By Celia Bernhardt | [email protected]
The MTA unveiled its final proposal for the Queens Bus Network Redesign last week, taking another stab at reconfiguring bus routes in the borough.
The $30 million dollar plan would cut 10 existing routes, add 15 new ones, and tweak plenty of others.
Queens residents are more reliant on buses than boroughs with more extensive subway service, like Manhattan and Brooklyn; roughly 800,000 Queens residents board a bus on an average weekday. But riders have had to make do with a bus system with declining on-time performance (a 12 percent decrease from 2014 to 2018) and bus speeds (from nine miles per hour in 2015 to 8.7 miles per hour in 2019).
MTA efforts to remedy that decline with a full redesign have been in development since 2019. An original draft plan was published in 2020; after a fairly negative reception from the public and the onset of the COVID-19 pandemic, the initiative took a pause. Another draft plan was released in March 2022. It was described by the MTA as a “fresh look” at the redesign, taking direction from the outpouring of feedback in 2020. This newly-released iteration, the Proposed Final Plan, builds on 2022’s feedback.
A change permeating the design as a whole is increased spacing between bus stops. This would force some riders to walk farther in their daily commute, but the MTA says it should ultimately make the buses faster and more reliable; the plan states that removing one stop saves riders about 20 seconds per trip. The agency also aims to straighten out routes that may have too many twists and turns to create faster, more direct service.
The plan proposes new “rush routes,” designed to pick up residents in the Northeast and Southeast sections of the borough less served by transit and get them to subway stations fast, with fewer and fewer stops as the bus nears its destination. The MTA also highlighted changes to its express lines—one new proposed line, the QM65, would link Laurelton and Rochdale to downtown Manhattan.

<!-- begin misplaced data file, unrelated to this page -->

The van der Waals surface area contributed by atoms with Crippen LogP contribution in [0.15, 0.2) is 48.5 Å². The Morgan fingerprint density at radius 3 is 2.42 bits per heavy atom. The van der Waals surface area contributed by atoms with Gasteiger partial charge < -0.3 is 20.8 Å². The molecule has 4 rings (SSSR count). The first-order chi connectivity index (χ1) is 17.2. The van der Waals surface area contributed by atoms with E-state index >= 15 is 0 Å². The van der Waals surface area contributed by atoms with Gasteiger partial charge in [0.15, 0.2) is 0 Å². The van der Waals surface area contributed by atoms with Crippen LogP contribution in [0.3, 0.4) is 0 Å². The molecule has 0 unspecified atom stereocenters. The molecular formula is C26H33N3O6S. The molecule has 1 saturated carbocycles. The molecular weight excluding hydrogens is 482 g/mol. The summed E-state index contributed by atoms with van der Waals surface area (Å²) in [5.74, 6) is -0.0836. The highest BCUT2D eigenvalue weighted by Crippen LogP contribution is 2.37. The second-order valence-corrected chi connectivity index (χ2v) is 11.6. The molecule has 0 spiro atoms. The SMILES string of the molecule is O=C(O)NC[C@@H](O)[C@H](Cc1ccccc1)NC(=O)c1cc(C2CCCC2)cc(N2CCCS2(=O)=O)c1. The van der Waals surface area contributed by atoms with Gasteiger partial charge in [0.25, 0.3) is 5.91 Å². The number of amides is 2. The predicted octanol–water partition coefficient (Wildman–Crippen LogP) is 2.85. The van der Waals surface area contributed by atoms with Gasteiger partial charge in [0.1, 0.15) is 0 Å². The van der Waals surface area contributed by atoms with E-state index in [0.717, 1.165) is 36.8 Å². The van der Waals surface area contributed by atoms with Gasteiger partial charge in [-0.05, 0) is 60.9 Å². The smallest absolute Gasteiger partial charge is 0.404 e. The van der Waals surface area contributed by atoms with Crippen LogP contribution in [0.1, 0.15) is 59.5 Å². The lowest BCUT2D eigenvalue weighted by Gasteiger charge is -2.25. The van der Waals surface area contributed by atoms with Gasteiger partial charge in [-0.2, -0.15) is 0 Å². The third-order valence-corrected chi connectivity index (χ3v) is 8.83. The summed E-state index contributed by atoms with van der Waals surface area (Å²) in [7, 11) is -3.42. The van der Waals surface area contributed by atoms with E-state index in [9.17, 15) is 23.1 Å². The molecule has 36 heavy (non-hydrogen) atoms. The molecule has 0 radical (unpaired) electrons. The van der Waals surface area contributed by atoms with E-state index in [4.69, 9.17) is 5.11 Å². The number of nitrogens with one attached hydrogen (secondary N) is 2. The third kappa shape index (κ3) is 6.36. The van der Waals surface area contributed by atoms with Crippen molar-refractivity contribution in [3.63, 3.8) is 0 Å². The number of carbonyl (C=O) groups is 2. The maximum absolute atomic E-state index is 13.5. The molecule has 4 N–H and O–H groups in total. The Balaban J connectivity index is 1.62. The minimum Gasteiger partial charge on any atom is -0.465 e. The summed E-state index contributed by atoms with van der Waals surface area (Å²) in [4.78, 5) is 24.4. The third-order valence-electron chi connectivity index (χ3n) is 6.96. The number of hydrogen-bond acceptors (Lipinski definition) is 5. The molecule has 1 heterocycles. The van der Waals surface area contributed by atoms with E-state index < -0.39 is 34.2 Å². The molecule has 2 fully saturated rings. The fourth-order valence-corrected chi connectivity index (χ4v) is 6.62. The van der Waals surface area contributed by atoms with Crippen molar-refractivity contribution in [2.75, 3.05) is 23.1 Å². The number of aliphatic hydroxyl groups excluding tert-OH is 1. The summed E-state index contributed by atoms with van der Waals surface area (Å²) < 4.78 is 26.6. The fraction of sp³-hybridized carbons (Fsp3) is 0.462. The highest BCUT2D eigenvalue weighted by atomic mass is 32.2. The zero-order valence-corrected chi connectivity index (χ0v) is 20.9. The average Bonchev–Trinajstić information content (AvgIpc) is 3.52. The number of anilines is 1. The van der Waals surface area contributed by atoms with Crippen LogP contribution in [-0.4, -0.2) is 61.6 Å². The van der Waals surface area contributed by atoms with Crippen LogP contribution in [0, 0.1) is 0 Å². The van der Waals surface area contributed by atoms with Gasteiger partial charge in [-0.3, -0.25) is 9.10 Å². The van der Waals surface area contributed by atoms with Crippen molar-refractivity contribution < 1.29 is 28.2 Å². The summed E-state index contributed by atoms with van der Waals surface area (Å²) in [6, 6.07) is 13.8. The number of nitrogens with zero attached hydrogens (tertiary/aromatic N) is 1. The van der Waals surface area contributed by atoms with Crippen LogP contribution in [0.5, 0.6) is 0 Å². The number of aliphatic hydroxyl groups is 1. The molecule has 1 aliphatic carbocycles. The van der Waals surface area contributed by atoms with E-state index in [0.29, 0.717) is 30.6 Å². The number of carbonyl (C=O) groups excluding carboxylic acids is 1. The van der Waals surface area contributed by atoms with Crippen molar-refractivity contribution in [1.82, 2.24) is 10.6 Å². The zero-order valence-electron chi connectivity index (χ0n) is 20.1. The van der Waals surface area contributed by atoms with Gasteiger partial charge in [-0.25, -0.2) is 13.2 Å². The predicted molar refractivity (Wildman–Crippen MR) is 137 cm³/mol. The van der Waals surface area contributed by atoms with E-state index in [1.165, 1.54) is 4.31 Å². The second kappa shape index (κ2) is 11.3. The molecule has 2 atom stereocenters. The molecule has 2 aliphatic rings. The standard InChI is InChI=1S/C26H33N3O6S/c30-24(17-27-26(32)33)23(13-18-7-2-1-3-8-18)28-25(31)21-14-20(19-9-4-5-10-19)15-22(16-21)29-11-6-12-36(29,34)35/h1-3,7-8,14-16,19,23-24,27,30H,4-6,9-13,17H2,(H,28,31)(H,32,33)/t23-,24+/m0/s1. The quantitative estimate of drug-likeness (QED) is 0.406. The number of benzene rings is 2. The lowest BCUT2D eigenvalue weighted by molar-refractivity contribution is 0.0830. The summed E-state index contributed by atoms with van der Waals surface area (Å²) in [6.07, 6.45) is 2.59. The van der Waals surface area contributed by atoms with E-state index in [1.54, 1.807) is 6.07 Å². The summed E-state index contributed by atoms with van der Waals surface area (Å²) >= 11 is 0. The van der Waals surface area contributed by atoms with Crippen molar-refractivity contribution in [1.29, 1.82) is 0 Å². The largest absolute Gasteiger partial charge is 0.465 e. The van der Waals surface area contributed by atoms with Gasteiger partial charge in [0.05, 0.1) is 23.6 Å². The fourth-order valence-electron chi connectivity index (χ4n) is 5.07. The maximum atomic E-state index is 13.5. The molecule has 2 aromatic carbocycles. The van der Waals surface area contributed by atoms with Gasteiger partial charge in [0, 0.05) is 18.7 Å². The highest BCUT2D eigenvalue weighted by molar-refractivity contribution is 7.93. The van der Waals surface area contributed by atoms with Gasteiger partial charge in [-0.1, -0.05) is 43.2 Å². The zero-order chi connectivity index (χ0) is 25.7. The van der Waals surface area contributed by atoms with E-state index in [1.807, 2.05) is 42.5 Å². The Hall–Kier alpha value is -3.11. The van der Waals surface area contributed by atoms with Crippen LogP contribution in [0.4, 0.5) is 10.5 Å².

The transit agency kicked off its long road of feedback with a series of closed-door meetings with local stakeholders in different quadrants of the borough. Next, the agency will visit all 14 community boards in Queens, where constituents will be able to speak their minds about the proposed changes.
Andrew Lynch, chief design officer at transit advocacy group QueensLink, expects plenty of pushback.
“It’s all about subjectivity,” Lynch said. “It’s all about ‘Are you reducing my stop?’ And you’re never going to win that battle…You have to cut something, you have to hurt someone’s commute to help everyone else’s commute.”
Lynch said that the mood among his colleagues in the transit world was generally positive towards the plan.
“I would say this: we’re relatively happy with where this is. There are always going to be small little changes where you’re like ‘That doesn’t make sense,’ or ‘Why’d they do that?’ that are probably too nitpicky. Because at some point, you just need to pull the bandaid off,” Lynch said.
Early Criticism from Southeast Queens Reps
Southeast Queens representatives have had some angst about the plan thus far. City Council Transportation Committee Chair Selvena Brooks-Powers said at a press conference that she had “serious concerns.”
“The changes proposed to help streamline and speed up service could also leave many people in my district at a severe disadvantage,” she continued. “Especially with the addition of congestion pricing in the city.” Brooks-Powers did not go into specific complaints at the press conference or in a follow-up statement released on Dec. 12.
State Senator Leroy Comrie also spoke, floating the idea that Brooks-Powers took issue with additional bus lines in Rosedale.
“We went from one bus line in Rosedale to four bus lines, and that’ll confuse people so she wants to see that cleaned up,” Comrie said.
Assemblymember Khaleel Anderson said that he also has concerns about how the plan will manifest in Rosedale.
“More buses sounds good, but I would say that there has to be more coordination on where those buses meet,” Anderson said. He argued that though more bus lines will run through the neighborhood, they won’t enable residents to traverse from one point in Rosedale to another.
He also decried the alterations to the MTA’s planned Q51 route since its last form in the 2022 New Draft Plan: originally, the proposed route would connect Cambria Heights to Brooklyn’s Gateway Center mall via Lindenwood Boulevard. Now, it stops short at the Rockaway Boulevard A train station in Ozone Park. “You want to connect people to economic centers, to jobs, to resources, and that Q51 bus did,” Anderson said. “It was one of the most exciting, bold ideas that was out in the last plan, and I’m sad that it was taken out.”
But Anderson’s primary concern is the Rockaways.
“The glaring thing that stands out is that there’s no major changes to any of the routes that leave the Rockaway peninsula,” Anderson said. “When I think about…the hundreds, if not thousands of families we’re getting via the migrant shelter we have in our district—I’m thinking about moving more than the people we have presently on the peninsula.”
Lynch had a similar takeaway. “The Rockaways still have relatively poor east-west transportation,” he said. “The weird thing is that there’s literally no recommendations for change.”
“We need to be bold in Rockaway,” Anderson continued, suggesting a bus from the peninsula to JFK Airport and an extension of the Q52 bus further east.